Subscribe to INT Podcast
|July 23, 2016|
In discarding of kidneys, system reveals its flaws
Last year, 4,720 people died while waiting for kidney transplants in the United States. And yet, as in each of the last five years, more than 2,600 kidneys were recovered from deceased donors and then discarded without being transplanted, government data show.
Those organs typically wound up in a research laboratory or medical waste incinerator.
In many instances, organs that seemed promising for transplant based on the age and health of the donor were discovered to have problems that made them not viable.
But many experts agree that a significant number of discarded kidneys, perhaps even half, some believe, could be transplanted if the system for allocating them better matched the right organ to the right recipient in the right amount of time.
The current process is made inefficient, they say, by an outdated computer matching program, stifling government oversight, the overreliance by doctors on inconclusive tests and even federal laws against age discrimination. The result is a system of medical rationing that arguably gives all candidates a fair shot at a transplant but that may not save as many lives as it could.
“There is no doubt that organs that can help somebody and have a survival benefit are being discarded every day,” said Dr. Dorry Segev, a transplant surgeon at Johns Hopkins University School of Medicine.
For 25 years, the wait list for deceased donor kidneys, which stood at 93,413 on Wednesday, has remained stubbornly rooted in a federal policy that amounts largely to first come first served. As designed by the government’s Organ Procurement and Transplantation Network, which is managed under federal contract by the nonprofit United Network for Organ Sharing, the system is considered simple and transparent. But many in the field argue that it wastes precious opportunities for transplants.
One recent computer simulation, by researchers with the Scientific Registry of Transplant Recipients, projected that a redesigned system could add 10,000 years of life from just one year of transplants.
Currently, the country is divided into 58 donation districts. When a deceased donor kidney becomes available, the transplant network’s rules dictate that it is first offered to the compatible candidate within the district who has waited the longest. Additional priority is given to children, to candidates whose blood chemistry makes them particularly difficult to match and to those who are particularly well matched to the donor. If no taker is found locally, the electronic search expands to the region and eventually goes national.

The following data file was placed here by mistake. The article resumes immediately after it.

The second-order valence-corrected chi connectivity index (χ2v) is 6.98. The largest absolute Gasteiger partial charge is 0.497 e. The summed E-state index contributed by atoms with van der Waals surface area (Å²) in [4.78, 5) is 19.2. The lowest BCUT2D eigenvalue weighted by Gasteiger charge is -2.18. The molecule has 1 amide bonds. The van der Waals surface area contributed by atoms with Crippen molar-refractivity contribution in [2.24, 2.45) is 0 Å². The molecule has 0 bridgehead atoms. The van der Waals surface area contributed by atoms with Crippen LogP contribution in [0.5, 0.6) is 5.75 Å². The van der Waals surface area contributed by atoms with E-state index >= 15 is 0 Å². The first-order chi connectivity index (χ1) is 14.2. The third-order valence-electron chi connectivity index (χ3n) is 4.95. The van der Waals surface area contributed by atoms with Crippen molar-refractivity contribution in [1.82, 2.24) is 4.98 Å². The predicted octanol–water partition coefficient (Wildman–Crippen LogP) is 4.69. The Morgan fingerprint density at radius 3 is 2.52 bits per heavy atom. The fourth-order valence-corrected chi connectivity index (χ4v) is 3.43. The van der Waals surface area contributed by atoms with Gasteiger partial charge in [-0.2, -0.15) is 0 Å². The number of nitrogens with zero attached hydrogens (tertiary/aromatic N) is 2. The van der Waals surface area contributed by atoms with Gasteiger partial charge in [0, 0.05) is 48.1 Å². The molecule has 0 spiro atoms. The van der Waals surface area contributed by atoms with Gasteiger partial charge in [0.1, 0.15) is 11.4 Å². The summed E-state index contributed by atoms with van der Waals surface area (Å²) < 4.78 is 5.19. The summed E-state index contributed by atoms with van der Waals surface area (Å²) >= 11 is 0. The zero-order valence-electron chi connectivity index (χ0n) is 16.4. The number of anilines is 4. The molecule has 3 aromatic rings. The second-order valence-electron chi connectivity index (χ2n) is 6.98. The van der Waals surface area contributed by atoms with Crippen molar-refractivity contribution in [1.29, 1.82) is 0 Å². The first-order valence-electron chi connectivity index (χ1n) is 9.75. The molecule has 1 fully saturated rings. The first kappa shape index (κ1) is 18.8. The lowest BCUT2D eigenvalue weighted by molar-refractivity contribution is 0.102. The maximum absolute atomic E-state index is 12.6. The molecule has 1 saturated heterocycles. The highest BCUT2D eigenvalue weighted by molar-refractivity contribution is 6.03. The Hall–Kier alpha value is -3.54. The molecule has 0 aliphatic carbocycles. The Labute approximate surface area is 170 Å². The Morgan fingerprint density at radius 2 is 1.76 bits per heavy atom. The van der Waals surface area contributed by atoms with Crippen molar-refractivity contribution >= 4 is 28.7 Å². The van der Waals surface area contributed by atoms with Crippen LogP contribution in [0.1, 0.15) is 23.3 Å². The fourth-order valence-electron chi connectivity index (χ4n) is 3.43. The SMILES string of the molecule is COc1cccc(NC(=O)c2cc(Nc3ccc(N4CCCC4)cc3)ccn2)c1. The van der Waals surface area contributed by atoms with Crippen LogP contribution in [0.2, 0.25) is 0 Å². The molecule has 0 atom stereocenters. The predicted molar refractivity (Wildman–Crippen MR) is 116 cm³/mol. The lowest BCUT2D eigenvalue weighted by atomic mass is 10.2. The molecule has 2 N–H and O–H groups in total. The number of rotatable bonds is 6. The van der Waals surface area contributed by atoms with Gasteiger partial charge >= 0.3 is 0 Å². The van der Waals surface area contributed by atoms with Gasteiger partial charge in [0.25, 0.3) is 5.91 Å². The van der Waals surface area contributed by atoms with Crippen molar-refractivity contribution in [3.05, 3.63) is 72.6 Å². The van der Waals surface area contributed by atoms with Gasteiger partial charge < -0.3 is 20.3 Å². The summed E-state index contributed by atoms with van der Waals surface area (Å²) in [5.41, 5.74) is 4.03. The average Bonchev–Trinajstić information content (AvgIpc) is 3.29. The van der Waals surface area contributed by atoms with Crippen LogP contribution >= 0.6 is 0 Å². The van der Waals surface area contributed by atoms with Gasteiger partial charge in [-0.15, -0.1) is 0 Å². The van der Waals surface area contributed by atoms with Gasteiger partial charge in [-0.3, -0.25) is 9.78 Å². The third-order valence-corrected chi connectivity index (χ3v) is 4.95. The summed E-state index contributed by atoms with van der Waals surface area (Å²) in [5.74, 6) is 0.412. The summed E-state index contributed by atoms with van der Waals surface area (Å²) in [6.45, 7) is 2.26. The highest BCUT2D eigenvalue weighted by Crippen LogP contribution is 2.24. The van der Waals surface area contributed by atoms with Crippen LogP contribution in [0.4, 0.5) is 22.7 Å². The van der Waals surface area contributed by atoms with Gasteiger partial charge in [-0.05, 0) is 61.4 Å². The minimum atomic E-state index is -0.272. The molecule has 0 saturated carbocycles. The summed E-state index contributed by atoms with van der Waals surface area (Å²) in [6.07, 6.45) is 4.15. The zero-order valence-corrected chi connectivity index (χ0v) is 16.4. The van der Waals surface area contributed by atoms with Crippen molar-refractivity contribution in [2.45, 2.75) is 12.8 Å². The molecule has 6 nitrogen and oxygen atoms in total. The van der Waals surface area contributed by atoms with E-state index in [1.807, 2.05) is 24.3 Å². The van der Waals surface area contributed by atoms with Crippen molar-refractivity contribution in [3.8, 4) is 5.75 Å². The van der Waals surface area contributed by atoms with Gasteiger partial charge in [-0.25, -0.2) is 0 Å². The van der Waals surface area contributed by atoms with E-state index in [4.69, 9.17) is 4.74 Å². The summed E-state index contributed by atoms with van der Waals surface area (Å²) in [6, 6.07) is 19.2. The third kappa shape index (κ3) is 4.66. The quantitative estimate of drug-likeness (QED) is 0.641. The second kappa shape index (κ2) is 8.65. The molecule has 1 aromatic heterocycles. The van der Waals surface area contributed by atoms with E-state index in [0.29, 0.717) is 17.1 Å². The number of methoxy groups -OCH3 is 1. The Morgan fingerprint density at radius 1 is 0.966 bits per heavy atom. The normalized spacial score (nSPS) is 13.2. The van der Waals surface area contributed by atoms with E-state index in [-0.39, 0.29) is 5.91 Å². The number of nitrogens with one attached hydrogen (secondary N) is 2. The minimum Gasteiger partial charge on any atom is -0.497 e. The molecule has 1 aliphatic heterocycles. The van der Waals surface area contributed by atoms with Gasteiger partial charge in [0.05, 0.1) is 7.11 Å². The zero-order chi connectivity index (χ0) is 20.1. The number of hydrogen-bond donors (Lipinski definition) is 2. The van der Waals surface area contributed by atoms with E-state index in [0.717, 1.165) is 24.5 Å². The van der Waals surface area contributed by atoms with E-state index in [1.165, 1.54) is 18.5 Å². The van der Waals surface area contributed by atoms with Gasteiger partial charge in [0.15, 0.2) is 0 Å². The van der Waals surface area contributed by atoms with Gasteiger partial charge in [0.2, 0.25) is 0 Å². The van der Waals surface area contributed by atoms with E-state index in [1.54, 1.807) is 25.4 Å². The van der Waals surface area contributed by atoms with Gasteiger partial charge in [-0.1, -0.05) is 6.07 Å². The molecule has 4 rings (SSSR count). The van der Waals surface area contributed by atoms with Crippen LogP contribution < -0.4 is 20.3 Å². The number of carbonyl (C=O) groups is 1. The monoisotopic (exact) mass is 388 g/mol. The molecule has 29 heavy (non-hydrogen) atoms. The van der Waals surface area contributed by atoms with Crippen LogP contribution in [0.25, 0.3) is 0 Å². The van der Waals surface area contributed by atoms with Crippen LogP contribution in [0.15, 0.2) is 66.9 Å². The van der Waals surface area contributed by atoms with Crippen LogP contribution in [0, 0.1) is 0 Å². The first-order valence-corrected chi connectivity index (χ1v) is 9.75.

The kidney matching system does not, however, consider the projected life expectancy of the recipient or the urgency of the transplant. By contrast, the systems for allocating livers, hearts and lungs have been revised to weigh those factors.
As a result, kidneys that might function for decades can be routed to elderly patients with only a few years to live. And when older, lower-quality kidneys become available, candidates atop the list and their doctors can simply turn them down and wait for better organs. If that happens too often, doctors say, a kidney can develop a self-fulfilling reputation as an unwanted organ.
Complicating matters is a race against the clock that starts as soon as a kidney is recovered and placed on ice for evaluation. Because kidneys start to degrade during this “cold ischemic time,” surgeons typically hope to transplant them within 24 to 36 hours.
But that short window can be devoured by testing, searches for a recipient and long drives or flights to transport the kidney. The organ procurement organization in each district is allowed to make offers to only a few hospitals at a time, usually three to five, and the hospitals have an hour to respond.
It is not precisely clear how often kidneys are discarded that might be useful.